To the Polls! A Naturalized Japanese Citizen Casts His First VotePolitics Society Lifestyle
It has been two years since I acquired Japanese citizenship. When I first started studying Japanese in Egypt, I had a dream of coming to Japan for even just one week, but now I find I have lived here for almost a decade. I am not sure whether it is because time seems to pass more quickly as I age or if time in Japan passes more quickly than in my birth country of Egypt. Much has happened in my life during these last 10 years, but on July 4, 2021, I experienced a new first: I went out to vote in Japan for the first time, in the much-anticipated Tokyo Metropolitan Assembly election.
I did not know even one of the candidates, which made me unsure whether to go and cast my vote at all. It rained that day, and I could have used the bad weather as an excuse not to go. But I had heard about low voter turnout among young people and their lack of interest in politics, and as I thought this over, I made the decision to go. Besides, I remembered the guilt I felt after giving up on voting in the 2020 Tokyo gubernatorial election since neither my wife nor any of my friends would go with me to vote when I asked them.
I called my wife, who has also acquired Japanese citizenship, and three friends to persuade them to go and vote with me, but I ended up going by myself. While I did think again for a moment about giving up, since no one would say anything about it even if I did, a politician’s speech I had heard three weeks earlier in front of my train station echoed in my mind. Yamamoto Tarō, head of the Reiwa Shinsengumi party, said: “If you want to change this country, please go and make your vote count.” I could not betray Japan; I would go and vote, come what may, heavy rain or even a massive earthquake!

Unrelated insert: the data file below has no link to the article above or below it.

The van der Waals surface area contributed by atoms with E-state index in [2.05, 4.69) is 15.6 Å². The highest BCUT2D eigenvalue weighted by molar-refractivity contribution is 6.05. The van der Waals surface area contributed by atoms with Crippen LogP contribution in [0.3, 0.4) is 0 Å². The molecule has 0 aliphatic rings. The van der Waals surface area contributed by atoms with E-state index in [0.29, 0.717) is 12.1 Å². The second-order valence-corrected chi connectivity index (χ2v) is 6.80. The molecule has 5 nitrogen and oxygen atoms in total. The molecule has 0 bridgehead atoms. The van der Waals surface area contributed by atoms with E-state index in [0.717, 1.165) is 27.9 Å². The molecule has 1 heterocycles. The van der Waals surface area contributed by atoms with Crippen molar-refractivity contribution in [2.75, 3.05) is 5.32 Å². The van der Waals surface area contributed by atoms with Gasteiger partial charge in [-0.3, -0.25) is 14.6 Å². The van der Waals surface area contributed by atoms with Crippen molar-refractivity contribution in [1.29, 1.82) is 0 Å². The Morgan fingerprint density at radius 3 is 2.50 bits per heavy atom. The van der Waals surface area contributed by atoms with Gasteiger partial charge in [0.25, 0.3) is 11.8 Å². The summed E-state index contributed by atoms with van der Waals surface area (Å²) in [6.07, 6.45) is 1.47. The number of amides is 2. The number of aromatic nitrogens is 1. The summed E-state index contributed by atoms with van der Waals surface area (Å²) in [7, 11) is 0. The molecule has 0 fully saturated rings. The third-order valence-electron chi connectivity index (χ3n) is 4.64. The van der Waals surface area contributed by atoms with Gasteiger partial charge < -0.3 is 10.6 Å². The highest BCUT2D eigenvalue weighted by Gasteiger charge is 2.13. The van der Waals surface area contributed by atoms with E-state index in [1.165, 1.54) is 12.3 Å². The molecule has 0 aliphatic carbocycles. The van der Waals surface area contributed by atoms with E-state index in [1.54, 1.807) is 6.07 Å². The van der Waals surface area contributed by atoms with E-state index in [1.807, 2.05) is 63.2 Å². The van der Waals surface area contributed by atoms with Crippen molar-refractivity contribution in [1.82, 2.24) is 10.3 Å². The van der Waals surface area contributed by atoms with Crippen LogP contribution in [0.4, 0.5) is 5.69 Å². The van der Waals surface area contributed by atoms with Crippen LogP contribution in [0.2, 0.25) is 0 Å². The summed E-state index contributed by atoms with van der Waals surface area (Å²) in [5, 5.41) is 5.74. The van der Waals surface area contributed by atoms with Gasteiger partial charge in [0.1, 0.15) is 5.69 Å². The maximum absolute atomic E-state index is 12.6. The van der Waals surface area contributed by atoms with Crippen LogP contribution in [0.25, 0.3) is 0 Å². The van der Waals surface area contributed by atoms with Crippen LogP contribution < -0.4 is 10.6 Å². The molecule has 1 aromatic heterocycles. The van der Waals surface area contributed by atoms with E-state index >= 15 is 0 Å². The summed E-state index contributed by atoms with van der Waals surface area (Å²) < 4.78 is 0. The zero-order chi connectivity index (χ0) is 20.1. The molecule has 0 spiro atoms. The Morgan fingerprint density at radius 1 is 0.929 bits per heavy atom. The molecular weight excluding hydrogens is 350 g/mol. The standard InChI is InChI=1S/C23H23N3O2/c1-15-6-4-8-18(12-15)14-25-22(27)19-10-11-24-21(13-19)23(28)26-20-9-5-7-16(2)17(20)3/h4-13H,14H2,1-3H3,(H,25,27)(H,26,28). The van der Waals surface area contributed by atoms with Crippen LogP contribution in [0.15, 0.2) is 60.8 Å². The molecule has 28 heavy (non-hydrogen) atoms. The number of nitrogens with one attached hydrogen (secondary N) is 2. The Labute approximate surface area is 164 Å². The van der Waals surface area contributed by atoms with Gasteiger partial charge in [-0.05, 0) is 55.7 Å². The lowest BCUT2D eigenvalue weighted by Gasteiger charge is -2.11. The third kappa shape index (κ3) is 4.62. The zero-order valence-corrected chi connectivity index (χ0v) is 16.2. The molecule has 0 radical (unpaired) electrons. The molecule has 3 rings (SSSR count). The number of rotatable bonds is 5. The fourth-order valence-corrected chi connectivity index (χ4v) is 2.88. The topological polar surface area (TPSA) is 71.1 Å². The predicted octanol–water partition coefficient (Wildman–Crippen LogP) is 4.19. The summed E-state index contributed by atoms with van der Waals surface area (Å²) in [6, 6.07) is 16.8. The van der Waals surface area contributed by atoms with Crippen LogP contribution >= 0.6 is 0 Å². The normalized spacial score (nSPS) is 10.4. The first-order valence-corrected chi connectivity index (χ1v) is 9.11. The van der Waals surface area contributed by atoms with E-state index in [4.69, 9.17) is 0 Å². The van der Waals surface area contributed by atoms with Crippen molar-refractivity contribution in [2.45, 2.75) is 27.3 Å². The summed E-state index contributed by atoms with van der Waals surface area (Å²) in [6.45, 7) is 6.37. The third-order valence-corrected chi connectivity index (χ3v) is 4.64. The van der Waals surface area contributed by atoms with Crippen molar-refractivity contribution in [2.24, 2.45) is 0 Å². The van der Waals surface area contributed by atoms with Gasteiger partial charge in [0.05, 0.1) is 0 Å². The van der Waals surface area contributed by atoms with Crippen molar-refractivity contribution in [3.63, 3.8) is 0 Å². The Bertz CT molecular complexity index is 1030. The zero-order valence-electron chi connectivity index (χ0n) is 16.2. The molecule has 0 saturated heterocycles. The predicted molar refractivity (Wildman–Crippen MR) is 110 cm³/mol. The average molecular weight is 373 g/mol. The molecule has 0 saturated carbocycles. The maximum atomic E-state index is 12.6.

No ID Check Required!
It was indeed raining on election day, but I went to the polling station in the civic center about a 10-minute walk from my house. I had passed through the area many times before but had never noticed that kind of facility was there, so it was the first time for me to go inside.
As I checked it out, I called my friend and invited him to join me, saying, “The voting station is really close by. You also have citizenship, right? Come and vote.” His response was just “Good luck.”
While I was on the phone, the polling staff at the entrance invited me to come inside. It was nearly empty—there was one senior citizen who had just cast a ballot and was on the way out. Not many had come out to cast their votes in the inclement weather, so it seemed that the election volunteers were happy to have even one person come in.
After calming myself, I took out my election notice—a postcard delivered to all eligible voters that doubles as proof of identification at the polls—and handed it over to the staff. When they checked it, though, it turned out to be my notice from the previous year’s election. I was so embarrassed I wanted to hide under a rock. I started to sweat.